Reverse Break Fees on Indian Transactions

Background; Concept
Internationally,
in negotiated mergers & acquisitions (M&A) transactions, it is
customary to incorporate various types of deal protection devices in order to
guard against a scenario where the deal falls through before it is completed
and parties have in the meanwhile invested significant time and incurred costs.
Two such deal protection devices that operate almost conversely are break fees
and reverse break fees. They are also known respectively as termination fees and
reverse termination fees.
The background to
these two specific deal protection devices as well as their description are set
out below.[1]
As for break fees:
Traditionally,
break fees are arrangements between a potential bidder and target company,
under which a fee is payable to the potential bidder if a specified event
occurs which prevents the transaction from completing. Break fees are intended
to operate as an incentive on the parties to ensure that the transaction goes
ahead as the payment of the break fees would have lowered the value of the
target company to the rival bidder.
As for reverse
break fees:
The
discussion thus far has been restricted to break fees which are agreed to be
payable by the target. Are there situations where the bidder agrees to pay a
break fee for terminating a transaction? In the US, the agreement by the bidder
to pay such a fee is known as a reverse break fee. During the private equity
boom, between 2005 to 2007, where sale processes were competitive and financing
become more readily available, private equity sponsors excluded the financing
condition and in its place, they guaranteed to provide a specified sum
(normally approximately 3% a percentage of the deal value) if there is a breach
of contract on the part of the acquisition vehicle (including failing to close
due to the absence of financing). The reverse break fee was later evolved by
parties to allow the bidder to have complete optionality in deciding to go
ahead with the deal subject to payment of such fee.
Given the
increasing importance of such deal protection devices, especially the reverse
break fee, they have recently been subjected to academic analysis. In Transforming
the Allocation of Deal Risk Through Reverse Termination Fees
, Professor
Afra Afsharipour conducts a detailed empirical study of reverse termination
fees, and in The
Validity of Deal Protection Devices under Anglo-American Law
, Professor Wan
Wai Yee examines the legal aspects and the enforceability of these relatively
novel contractual arrangements.
Practice in India
Although such deal
protection devices were not common on Indian deals, they are making their
presence in more recent ones. On the outbound side, the Apollo-Cooper deal
carried both a break fee as well as a reverse break fee, as discussed here.
Although the deal fell through, it was mired in litigation and given the
disputed circumstances in which the termination occurred, the question of
payments remains unclear. The presence of deal protection devices in this deal
is understandable given that the target was a U.S. company.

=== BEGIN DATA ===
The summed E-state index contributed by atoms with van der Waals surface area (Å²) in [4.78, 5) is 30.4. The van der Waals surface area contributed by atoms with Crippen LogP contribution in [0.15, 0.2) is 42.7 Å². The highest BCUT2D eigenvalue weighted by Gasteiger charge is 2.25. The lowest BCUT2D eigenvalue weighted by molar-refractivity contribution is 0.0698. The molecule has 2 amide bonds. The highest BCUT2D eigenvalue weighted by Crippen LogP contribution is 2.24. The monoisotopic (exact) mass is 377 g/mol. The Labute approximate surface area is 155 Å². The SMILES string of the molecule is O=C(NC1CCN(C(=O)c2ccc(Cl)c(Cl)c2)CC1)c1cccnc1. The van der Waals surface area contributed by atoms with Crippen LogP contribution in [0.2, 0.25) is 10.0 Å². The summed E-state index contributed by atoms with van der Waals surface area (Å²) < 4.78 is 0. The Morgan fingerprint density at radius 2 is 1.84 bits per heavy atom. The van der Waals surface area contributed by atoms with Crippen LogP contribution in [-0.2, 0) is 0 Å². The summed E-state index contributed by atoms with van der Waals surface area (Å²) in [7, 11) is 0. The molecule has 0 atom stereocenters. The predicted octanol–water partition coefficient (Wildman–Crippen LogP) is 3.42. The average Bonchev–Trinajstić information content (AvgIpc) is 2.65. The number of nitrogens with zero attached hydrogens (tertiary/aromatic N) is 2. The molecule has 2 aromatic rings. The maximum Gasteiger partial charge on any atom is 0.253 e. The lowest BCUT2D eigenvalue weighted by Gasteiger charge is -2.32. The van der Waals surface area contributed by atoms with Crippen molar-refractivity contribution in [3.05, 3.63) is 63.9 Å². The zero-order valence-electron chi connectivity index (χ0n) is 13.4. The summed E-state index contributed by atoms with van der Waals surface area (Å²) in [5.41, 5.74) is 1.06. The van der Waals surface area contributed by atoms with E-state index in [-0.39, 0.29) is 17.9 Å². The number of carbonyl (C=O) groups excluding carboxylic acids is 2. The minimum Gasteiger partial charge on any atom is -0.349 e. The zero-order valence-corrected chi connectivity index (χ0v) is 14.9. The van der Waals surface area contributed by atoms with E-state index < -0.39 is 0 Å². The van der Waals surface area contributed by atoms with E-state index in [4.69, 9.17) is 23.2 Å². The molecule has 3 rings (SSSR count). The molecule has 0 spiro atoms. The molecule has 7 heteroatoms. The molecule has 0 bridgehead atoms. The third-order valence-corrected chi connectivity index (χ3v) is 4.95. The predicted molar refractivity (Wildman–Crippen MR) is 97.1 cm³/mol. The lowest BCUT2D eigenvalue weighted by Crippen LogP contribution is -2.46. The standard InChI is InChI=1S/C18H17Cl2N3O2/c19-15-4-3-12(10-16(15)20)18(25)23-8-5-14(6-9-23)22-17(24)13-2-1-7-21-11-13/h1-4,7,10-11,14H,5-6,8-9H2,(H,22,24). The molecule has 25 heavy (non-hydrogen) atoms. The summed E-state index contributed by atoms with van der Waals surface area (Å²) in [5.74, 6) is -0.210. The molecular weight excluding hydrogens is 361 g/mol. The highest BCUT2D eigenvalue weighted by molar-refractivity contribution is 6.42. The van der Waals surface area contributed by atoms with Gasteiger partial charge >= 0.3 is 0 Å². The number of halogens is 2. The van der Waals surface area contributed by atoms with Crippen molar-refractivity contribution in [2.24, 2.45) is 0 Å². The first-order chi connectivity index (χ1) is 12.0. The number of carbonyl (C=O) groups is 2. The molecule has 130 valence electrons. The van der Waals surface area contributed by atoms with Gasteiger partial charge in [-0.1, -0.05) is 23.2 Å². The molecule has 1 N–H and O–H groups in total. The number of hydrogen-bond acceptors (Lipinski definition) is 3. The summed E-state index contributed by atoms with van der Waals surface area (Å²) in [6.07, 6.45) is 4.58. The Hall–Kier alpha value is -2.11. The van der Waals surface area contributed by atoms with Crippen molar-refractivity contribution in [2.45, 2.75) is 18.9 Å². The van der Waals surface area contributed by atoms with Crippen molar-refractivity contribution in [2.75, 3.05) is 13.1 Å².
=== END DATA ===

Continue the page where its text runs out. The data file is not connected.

It appears that
reverse break fees are also making their way into inbound deals.
I was recently
informed (thanks to a young corporate lawyer in Mumbai) that the reverse break
fee arrangement was present and invoked in the deal involving the failed
acquisition of two Jaypee power plants
by a consortium led by Abu Dhabi
National Energy Co. PJSC, or Taqa. The deal size was Rs. 9,689 crore and the
reverse break fee was around Rs. 54 crore ($9 million). Since the acquiring
consortium withdrew from the deal, the reverse break fee would have become payable,
subject of course to the detailed contractual arrangements between the parties.
It is a different matter that soon thereafter the power plants become the
subject matter of another
acquisition deal
.
Due to the
possible risk of failure to close transactions, it is likely that such deal
protection devices will become more common in India, both on inbound and
outbound deals. Perhaps a market practice might have to develop regarding the types
of arrangements, the quantum of amounts involved, and the like. More
importantly, some attention may have to focus on the legal viability and
enforceability of these arrangements under Indian law. Finally, if such
arrangements become common in transactions involving public takeovers, it may
be necessary to consider their impact under the SEBI Takeover Regulations.[2]



[1] The extracts are from Wan
Wai Yee & Umakanth Varottil, Mergers
and Acquisitions in Singapore: Law and Practice
(Singapore: LexisNexis,
2013), Chap. 8.
[2] For example, the City
Code in the UK as well as the Takeover Code in Singapore expressly stipulate
the extent to which break fees or similar inducement arrangements are
permissible.

About the author

Umakanth Varottil

Umakanth Varottil is an Associate Professor at the Faculty of Law, National University of Singapore. He specializes in corporate law and governance, mergers and acquisitions and cross-border investments. Prior to his foray into academia, Umakanth was a partner at a pre-eminent law firm in India.

Add comment

Subscribe to Blog via Email

Enter your email address to subscribe to this blog and receive notifications of new posts by email.

Recent Posts

Topics

Recent Comments

Archives

web analytics